23 April 2008 20:13 [Source: ICIS news]
Senator Pete Domenici (Republican-New Mexico), ranking member on the Senate Energy and Natural Resources Committee, said that Congress may have to revise the biofuels mandate that was signed into law in December last year because ethanol-driven demand for corn “is damaging to the food chain”.
Domenici, who previously chaired the Senate energy panel, said at a press conference that “I think we ought to take another look at corn-based ethanol and see where changes, if any, could be placed that would take some of the burden off corn prices”.
In the energy bill signed into law on 19 December last year by President George Bush, the
Corn-based ethanol recently has come under attack with critics charging that growing ethanol-driven demand for corn has contributed to sharp increases in corn and other food grains worldwide.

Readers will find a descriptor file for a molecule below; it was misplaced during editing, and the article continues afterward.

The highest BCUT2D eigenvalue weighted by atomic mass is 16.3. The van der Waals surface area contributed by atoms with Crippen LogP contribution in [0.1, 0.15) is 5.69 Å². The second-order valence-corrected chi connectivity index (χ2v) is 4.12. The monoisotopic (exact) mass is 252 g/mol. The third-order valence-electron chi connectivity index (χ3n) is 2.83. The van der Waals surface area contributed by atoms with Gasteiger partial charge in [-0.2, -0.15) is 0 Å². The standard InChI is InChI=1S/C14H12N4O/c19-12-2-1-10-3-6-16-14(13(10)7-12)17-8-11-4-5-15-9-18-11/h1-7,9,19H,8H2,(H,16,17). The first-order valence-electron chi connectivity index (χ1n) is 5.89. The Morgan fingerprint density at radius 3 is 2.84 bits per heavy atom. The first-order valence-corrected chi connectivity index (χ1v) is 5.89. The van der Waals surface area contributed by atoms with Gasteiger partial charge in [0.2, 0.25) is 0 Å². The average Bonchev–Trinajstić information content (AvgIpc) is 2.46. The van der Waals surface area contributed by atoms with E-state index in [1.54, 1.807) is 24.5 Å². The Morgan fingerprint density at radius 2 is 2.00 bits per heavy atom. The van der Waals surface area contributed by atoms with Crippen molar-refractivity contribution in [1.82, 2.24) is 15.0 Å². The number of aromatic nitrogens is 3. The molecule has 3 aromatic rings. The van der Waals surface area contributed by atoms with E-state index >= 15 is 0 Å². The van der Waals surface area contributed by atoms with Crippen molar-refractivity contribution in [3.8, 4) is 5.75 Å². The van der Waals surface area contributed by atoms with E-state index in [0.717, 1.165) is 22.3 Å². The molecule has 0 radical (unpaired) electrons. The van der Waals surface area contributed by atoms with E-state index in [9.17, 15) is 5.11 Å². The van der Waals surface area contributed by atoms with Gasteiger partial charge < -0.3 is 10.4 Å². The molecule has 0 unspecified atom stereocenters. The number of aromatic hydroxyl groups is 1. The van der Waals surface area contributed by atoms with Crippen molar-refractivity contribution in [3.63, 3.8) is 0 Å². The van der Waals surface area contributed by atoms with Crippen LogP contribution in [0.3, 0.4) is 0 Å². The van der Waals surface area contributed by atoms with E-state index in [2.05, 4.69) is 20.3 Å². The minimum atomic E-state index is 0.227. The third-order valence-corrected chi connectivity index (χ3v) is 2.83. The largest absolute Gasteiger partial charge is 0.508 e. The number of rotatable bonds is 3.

Earlier this month, UK Prime Minister Gordon Brown warned in a letter to the leaders of other industrialised nations that demand for biofuel crops such as corn, soy and palm oil is causing reductions in other food crops and that biofuel production goals perhaps should be reconsidered.
Brown said the matter should be on the agenda at the coming July meeting of the G-8 nations in
Domenici said he does not think that second-generation biofuels production - cellulosic ethanol technology that is still in development but will use non-food biomass feedstock - “is going to be as damaging to the food chain as what we’ve already done” in boosting the corn-ethanol mandate for 2022.
He said he will ask Senator Jeff Bingaman (Democrat-New Mexico), chairman of the Senate Energy Committee, to schedule a hearing on whether the 2007 energy law’s biofuels mandate needs to be altered in the interest of food supplies.
Bingaman already has said the biofuels mandate in the 2007 Energy Independence and Security Act is flawed and may cause fuel shortages because there might not be sufficient infrastructure to blend more corn ethanol into the
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